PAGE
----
Sal graphs y=2ˣ and y=log₂(x) on the same coordinate plane, showing how they relate as graphs of inverse functions. Created by Sal Khan.
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- How were the exponential and logarithm functions invented?(13 votes)
- I've read that Leonhard Euler "discovered" log functions. I'm not sure if that means he recognized the pattern, or he just named them "logarithmic functions"(12 votes)
- How did you get 1(5 votes)
- Any number raised to power 0 = 1.
For example, 1^0 = 1
5^0 = 1
This is one property of exponents. With y=2^x, if you check what is the value of y if x=0, then y=2^0=1. From this, you can also conclude that for any basis c (y=c^x), when x=0, => y=1.(20 votes)
- At4:40, how did someone found out all this?(6 votes)
- As Sal says, exponential functions and logarithmic functions are inverses so they appear as reflections on the graph. Basically, the x values and y values are swapped.(7 votes)
- How do I find the Asymptote of a logarithmic function? Is there any formula for this?(5 votes)
- Logarithmic functions have vertical asymptotes, so follow the graph and see where it won't go past a line (ex. x equals 0 or the y-axis for the log in this video. Also, since log graphs are inverses of the exp graphs, an exp graph with a horizontal aymptote of the x axis would have a log asymptote of the y axis (I believe).(8 votes)
- How do you simplify log functions. or express them when (log...) is the exponent?(3 votes)
- You can think of log functions in the form of 'y=logbx', with b as the base, you switch the positions of the letters, making it 'x=b^y'. When switching from log to exponential forms, make it 'x=', make 'b' the base of the other side, and make 'y' the exponent.
I know it's been 2 years, but I hope this helps.(4 votes)
- Are logarithmic functions exponential?(2 votes)
- No. The logarithmic function is the inverse function of the exponential function. This is means that if a^x = b (exponential), then log base a (b) = x. (logarithmic). Therefore, exponential and logarithmic functions are not the same.(5 votes)
- How do you find the Asymptote of a logarithmic function?
I'll greatly appreciate any help!(3 votes)
- You should know the asymptote of the parent function y=log(x) is the y axis (x=0). Just as with other functions, to move the asymptote, you have to add or subtract something to the x. If you do y=log(x-5) that would move the asymptote 5 units to the right, so at x=5. y=log(x+3) moves it to left 3 units at x=-3. Note that the formula for moving is y=a log(x-h) + k, so h moves opposite its sign.(2 votes)
- How would you graph f=-log_2_(x)-4? I think it would be different from how exponential functions work.(2 votes)
- If it helps, you could rearrange the equation to be y+4=log_2(x), and then x=2^(y+4), then graph it as a function in terms of y.
If you don’t want to do the rearranging, plug in a few points (at x=1 and x=2 would be easy to calculate in your head) and then draw a smooth curve. The method is similar to an exponential function, but it does look different.
Let me know if you have further questions.(4 votes)
- Can logarithmic functions we written in the form y = a * (log_b(x-h)) + k just like parabolic functions can be written as y = a(x-h)^2 + k?(3 votes)
- isnt that logarithm picked arbitrarily?(2 votes)
- Not sure what you mean, there is a definite pattern to go between log notation and exponential notation, they are inverse functions of each other, so this pattern in not arbitrary.(1 vote)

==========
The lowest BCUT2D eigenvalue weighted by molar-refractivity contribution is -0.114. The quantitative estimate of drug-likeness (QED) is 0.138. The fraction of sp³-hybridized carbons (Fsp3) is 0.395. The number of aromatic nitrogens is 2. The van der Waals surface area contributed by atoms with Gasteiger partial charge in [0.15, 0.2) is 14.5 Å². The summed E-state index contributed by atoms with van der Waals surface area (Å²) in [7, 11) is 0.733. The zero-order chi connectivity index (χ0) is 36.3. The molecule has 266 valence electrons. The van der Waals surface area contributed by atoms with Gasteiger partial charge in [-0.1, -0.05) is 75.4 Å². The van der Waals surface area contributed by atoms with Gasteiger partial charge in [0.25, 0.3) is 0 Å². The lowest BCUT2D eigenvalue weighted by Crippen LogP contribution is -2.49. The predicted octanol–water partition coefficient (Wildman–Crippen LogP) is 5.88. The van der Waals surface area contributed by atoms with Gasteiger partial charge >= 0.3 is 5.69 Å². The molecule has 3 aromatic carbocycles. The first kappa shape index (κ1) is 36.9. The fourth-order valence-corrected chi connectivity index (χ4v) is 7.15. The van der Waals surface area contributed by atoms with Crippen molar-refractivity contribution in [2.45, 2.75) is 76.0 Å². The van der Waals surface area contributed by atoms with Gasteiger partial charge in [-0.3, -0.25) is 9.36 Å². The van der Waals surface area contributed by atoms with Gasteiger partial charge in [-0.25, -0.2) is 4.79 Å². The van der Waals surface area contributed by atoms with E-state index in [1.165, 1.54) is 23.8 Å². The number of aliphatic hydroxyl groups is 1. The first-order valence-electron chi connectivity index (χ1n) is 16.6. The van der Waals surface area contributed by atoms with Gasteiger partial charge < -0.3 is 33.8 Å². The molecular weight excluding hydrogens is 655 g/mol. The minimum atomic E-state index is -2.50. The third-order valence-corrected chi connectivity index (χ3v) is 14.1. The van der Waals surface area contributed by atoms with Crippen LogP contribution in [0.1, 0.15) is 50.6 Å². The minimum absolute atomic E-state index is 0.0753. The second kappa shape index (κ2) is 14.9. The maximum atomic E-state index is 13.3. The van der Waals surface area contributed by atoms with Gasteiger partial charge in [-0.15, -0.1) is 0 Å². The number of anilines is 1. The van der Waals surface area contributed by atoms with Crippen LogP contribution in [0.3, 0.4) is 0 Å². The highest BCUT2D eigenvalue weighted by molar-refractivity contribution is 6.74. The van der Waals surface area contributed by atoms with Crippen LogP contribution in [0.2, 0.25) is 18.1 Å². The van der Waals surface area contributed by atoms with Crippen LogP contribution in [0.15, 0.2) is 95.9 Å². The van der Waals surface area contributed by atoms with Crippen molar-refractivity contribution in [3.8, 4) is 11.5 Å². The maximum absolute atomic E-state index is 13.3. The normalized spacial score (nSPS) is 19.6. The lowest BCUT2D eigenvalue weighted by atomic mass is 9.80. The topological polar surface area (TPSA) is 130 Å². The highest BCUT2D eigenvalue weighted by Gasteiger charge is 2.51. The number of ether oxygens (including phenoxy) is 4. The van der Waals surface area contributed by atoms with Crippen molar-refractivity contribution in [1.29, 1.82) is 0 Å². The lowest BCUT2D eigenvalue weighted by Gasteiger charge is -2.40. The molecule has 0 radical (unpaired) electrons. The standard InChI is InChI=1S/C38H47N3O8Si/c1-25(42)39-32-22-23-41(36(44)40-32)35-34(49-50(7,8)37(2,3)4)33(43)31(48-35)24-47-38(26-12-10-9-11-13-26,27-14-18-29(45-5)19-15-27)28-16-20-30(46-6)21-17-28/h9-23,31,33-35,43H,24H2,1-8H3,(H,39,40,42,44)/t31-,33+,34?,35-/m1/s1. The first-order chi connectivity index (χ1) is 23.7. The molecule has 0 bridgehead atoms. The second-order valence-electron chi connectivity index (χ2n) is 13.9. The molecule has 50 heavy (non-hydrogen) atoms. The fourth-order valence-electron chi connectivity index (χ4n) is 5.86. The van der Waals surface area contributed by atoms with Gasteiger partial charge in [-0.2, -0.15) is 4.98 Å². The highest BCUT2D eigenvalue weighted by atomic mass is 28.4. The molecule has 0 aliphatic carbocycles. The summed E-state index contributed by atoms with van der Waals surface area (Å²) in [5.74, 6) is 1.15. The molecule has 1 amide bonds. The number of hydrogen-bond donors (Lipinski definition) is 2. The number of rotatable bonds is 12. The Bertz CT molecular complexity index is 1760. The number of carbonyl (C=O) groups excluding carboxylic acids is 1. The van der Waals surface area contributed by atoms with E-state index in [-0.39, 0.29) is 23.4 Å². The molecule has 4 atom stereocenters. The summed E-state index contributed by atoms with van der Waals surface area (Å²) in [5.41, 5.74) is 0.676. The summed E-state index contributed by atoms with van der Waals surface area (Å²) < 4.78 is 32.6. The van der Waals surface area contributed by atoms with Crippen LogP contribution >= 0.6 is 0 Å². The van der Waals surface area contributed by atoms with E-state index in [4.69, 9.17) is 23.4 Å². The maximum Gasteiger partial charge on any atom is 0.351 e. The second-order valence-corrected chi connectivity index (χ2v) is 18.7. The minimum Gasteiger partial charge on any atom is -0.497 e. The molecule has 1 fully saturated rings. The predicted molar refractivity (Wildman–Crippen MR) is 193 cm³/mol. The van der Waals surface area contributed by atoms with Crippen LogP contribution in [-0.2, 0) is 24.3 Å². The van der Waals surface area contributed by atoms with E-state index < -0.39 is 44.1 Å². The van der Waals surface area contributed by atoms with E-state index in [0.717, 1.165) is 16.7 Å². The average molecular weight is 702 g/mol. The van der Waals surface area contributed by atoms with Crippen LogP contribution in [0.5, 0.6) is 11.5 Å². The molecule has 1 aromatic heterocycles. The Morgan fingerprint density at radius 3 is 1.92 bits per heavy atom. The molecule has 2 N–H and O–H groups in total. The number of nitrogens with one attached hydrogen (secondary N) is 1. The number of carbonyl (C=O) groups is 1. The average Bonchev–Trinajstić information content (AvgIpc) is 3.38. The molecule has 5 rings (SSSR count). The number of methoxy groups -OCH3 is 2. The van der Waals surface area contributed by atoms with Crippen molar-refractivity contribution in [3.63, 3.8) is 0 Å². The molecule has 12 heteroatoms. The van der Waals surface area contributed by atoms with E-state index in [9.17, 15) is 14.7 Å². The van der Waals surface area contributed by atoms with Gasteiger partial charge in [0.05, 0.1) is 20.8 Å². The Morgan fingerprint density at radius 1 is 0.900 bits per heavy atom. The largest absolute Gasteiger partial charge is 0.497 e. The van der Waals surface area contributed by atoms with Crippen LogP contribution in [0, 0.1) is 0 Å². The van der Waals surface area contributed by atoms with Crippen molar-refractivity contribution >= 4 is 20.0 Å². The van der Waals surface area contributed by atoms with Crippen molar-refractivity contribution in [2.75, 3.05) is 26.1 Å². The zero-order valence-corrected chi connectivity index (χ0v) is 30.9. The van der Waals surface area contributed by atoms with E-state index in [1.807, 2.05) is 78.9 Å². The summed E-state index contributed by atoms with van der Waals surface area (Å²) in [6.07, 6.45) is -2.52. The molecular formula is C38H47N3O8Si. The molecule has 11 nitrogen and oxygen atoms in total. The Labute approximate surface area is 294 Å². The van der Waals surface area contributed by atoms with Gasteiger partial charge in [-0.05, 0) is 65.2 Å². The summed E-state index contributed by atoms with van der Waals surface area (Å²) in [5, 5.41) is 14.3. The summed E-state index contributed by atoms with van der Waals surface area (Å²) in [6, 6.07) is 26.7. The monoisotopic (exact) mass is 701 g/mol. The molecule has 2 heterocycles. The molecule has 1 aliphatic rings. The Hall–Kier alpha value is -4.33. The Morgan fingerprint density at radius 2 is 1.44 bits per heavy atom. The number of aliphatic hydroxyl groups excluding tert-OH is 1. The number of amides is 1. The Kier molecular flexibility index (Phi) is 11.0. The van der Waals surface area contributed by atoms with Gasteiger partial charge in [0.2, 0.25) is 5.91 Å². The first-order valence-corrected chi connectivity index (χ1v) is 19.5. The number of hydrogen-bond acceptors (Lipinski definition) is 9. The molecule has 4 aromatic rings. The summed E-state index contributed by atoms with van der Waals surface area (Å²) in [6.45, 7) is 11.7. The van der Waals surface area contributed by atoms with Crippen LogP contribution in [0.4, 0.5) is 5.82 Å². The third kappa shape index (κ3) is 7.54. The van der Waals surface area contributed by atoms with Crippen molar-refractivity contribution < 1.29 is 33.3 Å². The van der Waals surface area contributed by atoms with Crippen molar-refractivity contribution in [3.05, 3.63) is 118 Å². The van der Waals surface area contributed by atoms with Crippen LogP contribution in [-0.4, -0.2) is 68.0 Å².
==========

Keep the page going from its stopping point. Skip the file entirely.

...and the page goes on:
Voiceover:What I want to do in this video is graph up a classic exponential function and then graph a related logarithmic function and see how the two are related visually. The two things I'm going to graph are y is equal to two to the x power and y is equal to the log base two of x. I encourage you to pause the video, make a table for each of them and try to graph them on the same graph paper. See how they are related and if you see how they're related, think about why they are related that way. Let's first start with y equals two to the x power. I'm going to make a little table here, different x values and the corresponding y values. x and y, we can start with negative two, negative one, zero, one, two, three. In each case y is going to be two raised to these power. Two to the negative two power is going to be 1/4. Two to the negative one power is 1/2. Two to the zero power is one. Two to the first power is two. Two to the second power is four. Two to the third power is eight. Let's graph that. Two to the third power is eight. Two to the second power is four. Two to the first power is two. Two to the zeroth power is one. Two to the negative one power is 1/2. Two to the negative two power is 1/4. Even the two to the negative third power is going to be 1/8, so it's going to look something like this. The graph is going to look something like this right over here. It's kind of your classic, sometimes this will be called your exponential hockey stick because it kind of looks like a hockey stick where it just kind of starts kind of slow and just oohh bam, shoots straight up. Notice as we go to the left as x becomes more and more and more negative our value approaches zero but never quite gets there. If we have two to the negative one millionth power it's going to be a very, very small number, very, very close to zero but it's not going to be quite zero. We're going to have a horizontal asymptote at y is equal to zero or the x-axis is a horizontal asymptote. Fair enough. Now let's graph y is equal to log base two of x. Before I graph that, let's just think about another way of representing it. This literally says, for any x, what power, what exponent y if I raise two to that would give me x. This is an equivalent statement as saying two to the y power is equal to x. If you notice, what we've done here between these two things you're essentially just switching the x's and the y's. Here's two to the x power is equal to y. Here's two to the y power is equal to x. Really this and this you've swapped the x's and the y's. What we will see is that we can essentially swap these two columns. x and y, so let me just do 1/4, 1/2, one, two, four, and eight. Here now we're saying if x is 1/4, what power do we have to raise two to, to get to 1/4. We have to raise it to the negative two power. Two to the negative one power is equal to 1/2. Two to the zero power is equal to one. Two to the first power is equal to two. Two to the second power is equal to four. Two to the third power is equal to eight. Notice all we did, as we essentially swapped these two columns, so let's graph this. When x is equal to 1/4, y is equal to negative two. When x is 1/2, y is equal to negative one. When x is one, y is zero. When x is two, y is one. When x is four, y is two. When x is eight, y is three. It's going to look like this. Notice, I think you might already be seeing a pattern right over here. These two graphs are essentially the reflections of each other. What would you have to reflect about to get these two? Well you'd have to reflect about y is equal to x. If you swap the x's and the y's, another way to think about, if you swap the axis you would get the other graph. It's essentially what we're doing. Notice it's symmetric about that line and that's because these are essentially the inverse functions of each other. One way to think about it is we swapped the x's and y's. Just as this, as x becomes more and more and more and more negative you see y approaching zero. Here you see is y is becoming more and more negative as x is approaching zero, or you could say as x approaches zero y becomes more and more and more negative. The whole point of this is just to give you an appreciation for the relationship between an exponential function and a logarithmic function. They're essentially inverses of each other. You see that in the graphs, they're reflections of each other about the line y is equal to x.